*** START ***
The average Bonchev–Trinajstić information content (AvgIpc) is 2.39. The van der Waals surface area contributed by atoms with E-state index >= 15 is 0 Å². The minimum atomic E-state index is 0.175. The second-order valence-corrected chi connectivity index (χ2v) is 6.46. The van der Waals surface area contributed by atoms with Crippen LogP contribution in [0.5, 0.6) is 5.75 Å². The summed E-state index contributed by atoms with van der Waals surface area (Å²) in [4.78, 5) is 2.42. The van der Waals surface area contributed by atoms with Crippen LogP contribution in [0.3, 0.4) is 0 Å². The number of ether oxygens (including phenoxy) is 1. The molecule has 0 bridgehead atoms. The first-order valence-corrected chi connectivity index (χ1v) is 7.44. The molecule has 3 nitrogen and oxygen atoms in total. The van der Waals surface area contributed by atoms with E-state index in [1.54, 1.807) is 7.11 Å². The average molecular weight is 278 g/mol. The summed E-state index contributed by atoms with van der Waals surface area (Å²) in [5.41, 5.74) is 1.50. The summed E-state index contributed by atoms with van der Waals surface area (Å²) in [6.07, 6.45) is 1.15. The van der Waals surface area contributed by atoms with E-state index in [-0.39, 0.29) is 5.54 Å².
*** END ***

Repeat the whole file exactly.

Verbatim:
The average Bonchev–Trinajstić information content (AvgIpc) is 2.39. The van der Waals surface area contributed by atoms with E-state index >= 15 is 0 Å². The minimum atomic E-state index is 0.175. The second-order valence-corrected chi connectivity index (χ2v) is 6.46. The van der Waals surface area contributed by atoms with Crippen LogP contribution in [0.5, 0.6) is 5.75 Å². The summed E-state index contributed by atoms with van der Waals surface area (Å²) in [4.78, 5) is 2.42. The van der Waals surface area contributed by atoms with Crippen LogP contribution in [0.3, 0.4) is 0 Å². The number of ether oxygens (including phenoxy) is 1. The molecule has 0 bridgehead atoms. The first-order valence-corrected chi connectivity index (χ1v) is 7.44. The molecule has 3 nitrogen and oxygen atoms in total. The van der Waals surface area contributed by atoms with E-state index in [1.54, 1.807) is 7.11 Å². The average molecular weight is 278 g/mol. The summed E-state index contributed by atoms with van der Waals surface area (Å²) in [5.41, 5.74) is 1.50. The summed E-state index contributed by atoms with van der Waals surface area (Å²) in [6.07, 6.45) is 1.15. The van der Waals surface area contributed by atoms with E-state index in [-0.39, 0.29) is 5.54 Å².